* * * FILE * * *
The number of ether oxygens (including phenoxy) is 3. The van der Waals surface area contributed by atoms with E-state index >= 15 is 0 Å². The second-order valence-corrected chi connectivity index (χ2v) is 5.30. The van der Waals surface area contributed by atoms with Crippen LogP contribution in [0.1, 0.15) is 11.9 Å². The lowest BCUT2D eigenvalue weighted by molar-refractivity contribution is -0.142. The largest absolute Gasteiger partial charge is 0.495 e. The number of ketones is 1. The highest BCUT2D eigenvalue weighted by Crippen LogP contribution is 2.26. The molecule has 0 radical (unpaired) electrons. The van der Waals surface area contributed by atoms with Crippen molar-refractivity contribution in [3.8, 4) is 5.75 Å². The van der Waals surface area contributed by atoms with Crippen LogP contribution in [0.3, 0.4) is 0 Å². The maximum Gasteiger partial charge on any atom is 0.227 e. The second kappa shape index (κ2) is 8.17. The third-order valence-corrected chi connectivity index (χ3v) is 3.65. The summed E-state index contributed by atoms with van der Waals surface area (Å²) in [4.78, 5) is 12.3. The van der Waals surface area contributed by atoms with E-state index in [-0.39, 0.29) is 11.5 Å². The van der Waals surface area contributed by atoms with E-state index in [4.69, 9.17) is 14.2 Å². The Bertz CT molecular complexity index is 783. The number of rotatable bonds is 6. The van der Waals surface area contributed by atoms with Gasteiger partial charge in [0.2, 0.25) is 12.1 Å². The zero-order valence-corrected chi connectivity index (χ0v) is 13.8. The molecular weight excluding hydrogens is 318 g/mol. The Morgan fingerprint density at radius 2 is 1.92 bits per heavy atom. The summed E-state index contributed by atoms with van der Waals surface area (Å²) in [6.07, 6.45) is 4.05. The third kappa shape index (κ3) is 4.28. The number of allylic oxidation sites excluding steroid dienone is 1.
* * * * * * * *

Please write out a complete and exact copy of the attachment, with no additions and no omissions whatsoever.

The number of ether oxygens (including phenoxy) is 3. The van der Waals surface area contributed by atoms with E-state index >= 15 is 0 Å². The second-order valence-corrected chi connectivity index (χ2v) is 5.30. The van der Waals surface area contributed by atoms with Crippen LogP contribution in [0.1, 0.15) is 11.9 Å². The lowest BCUT2D eigenvalue weighted by molar-refractivity contribution is -0.142. The largest absolute Gasteiger partial charge is 0.495 e. The number of ketones is 1. The highest BCUT2D eigenvalue weighted by Crippen LogP contribution is 2.26. The molecule has 0 radical (unpaired) electrons. The van der Waals surface area contributed by atoms with Crippen molar-refractivity contribution in [3.8, 4) is 5.75 Å². The van der Waals surface area contributed by atoms with Crippen LogP contribution in [0.3, 0.4) is 0 Å². The maximum Gasteiger partial charge on any atom is 0.227 e. The second kappa shape index (κ2) is 8.17. The third-order valence-corrected chi connectivity index (χ3v) is 3.65. The summed E-state index contributed by atoms with van der Waals surface area (Å²) in [4.78, 5) is 12.3. The van der Waals surface area contributed by atoms with E-state index in [-0.39, 0.29) is 11.5 Å². The van der Waals surface area contributed by atoms with E-state index in [4.69, 9.17) is 14.2 Å². The Bertz CT molecular complexity index is 783. The number of rotatable bonds is 6. The van der Waals surface area contributed by atoms with Gasteiger partial charge in [0.2, 0.25) is 12.1 Å². The zero-order valence-corrected chi connectivity index (χ0v) is 13.8. The molecular weight excluding hydrogens is 318 g/mol. The Morgan fingerprint density at radius 2 is 1.92 bits per heavy atom. The summed E-state index contributed by atoms with van der Waals surface area (Å²) in [6.07, 6.45) is 4.05. The third kappa shape index (κ3) is 4.28. The number of allylic oxidation sites excluding steroid dienone is 1.